Most OTAWA objects throw an exception when an error is encountered. You may, at choice, process it immediately or simply ignore it and let the main function do the display work. The latter approach makes your program a bit easier to write and to read (providing that you have a way to free the allocated resources).

3.4 Writing the Analysis

The easiest way to perform the IPET analysis it to call the otawa::ipet::WCETComputation code processor as below:

    ipet::WCETComputation comp;
    cout << "the wcet is " << ipet::WCET(ws) << io::endl;

In OTAWA, a code processor is a piece of code that performs an analysis on the workspace. Usually, a workspace contains the program representation augmented with a lot of annotations produced by the code processor. As an example, the last line is used to display the final ipet::WCET annotation linked to the workspace, that is, the WCET expressed in cycles.

The code processors work on the framework and either of them use already tied annotations, or create new annotations. Here, WCETComputation has computed the WCET and has linked it with the ipet::WCET annotation. But computing a WCET is a big task involving many different code processors like CFG – Control Flow Graph – building, ILP – Integer Linear Programming – system generation, etc.

To achieve the trick, the code processor automatically records some required features to the framework that, in turn, ensures the availability of this feature before launching the code processor. Attached to this feature, there is often a default processor that is called if the feature is not already available. In our case, as only the last code processor – WCETComputation – is called, all default analyses are performed based on the feature providers. To prove this point, you may ask OTAWA to display the chain of applied code processors using the Processor::VERBOSE annotation passed to the processor configuration:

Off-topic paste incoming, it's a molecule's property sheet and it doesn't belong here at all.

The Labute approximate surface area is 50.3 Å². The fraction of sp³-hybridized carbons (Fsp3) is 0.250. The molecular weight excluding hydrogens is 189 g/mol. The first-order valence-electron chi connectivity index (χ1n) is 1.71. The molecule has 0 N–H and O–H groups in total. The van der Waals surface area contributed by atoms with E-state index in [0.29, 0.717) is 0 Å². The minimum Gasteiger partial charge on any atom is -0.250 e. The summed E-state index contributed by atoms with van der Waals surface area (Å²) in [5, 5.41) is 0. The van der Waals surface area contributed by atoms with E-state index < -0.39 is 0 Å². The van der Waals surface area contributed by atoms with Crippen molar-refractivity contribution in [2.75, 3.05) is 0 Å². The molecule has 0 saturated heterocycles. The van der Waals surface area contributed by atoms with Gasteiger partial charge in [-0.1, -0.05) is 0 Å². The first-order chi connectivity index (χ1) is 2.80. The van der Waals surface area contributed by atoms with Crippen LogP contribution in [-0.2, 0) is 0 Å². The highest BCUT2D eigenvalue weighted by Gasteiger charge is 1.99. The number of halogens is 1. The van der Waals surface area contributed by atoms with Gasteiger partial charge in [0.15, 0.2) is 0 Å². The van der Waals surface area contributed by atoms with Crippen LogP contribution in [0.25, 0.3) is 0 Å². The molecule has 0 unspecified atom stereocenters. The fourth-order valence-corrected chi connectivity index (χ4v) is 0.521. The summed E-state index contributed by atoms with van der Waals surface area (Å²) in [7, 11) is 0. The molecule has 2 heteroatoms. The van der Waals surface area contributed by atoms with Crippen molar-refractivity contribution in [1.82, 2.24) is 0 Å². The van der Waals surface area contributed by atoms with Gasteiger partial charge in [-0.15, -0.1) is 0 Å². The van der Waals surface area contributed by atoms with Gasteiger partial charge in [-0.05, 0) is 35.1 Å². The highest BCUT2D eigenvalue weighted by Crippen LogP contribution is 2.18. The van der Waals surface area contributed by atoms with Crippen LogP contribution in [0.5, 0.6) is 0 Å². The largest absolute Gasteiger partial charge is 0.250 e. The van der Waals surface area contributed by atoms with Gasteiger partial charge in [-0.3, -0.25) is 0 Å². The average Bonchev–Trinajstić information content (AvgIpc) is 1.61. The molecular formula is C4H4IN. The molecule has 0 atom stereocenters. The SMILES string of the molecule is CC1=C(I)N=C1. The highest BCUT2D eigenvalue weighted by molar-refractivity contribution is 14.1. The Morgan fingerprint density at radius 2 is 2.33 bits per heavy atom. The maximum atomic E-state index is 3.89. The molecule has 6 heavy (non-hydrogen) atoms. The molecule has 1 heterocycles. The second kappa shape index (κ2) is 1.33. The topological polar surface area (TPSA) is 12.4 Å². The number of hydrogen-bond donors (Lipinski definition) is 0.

PropList props;
    Processor::VERBOSE(props) = true;
    ipet::WCETComputation comp;
    comp.process(ws, props);
    cout << "the wcet is " << ipet::WCET(ws) << io::endl;

In this piece of code, you may see that the annotations are encoded by the Property class and that they are tied to PropList class. To assign the property to some property list, we have just to assign the value to the property_name(property_list) expression. Please note that simply accessing a property in a property list uses the same syntax: property_name(property_list as in the display of the WCET.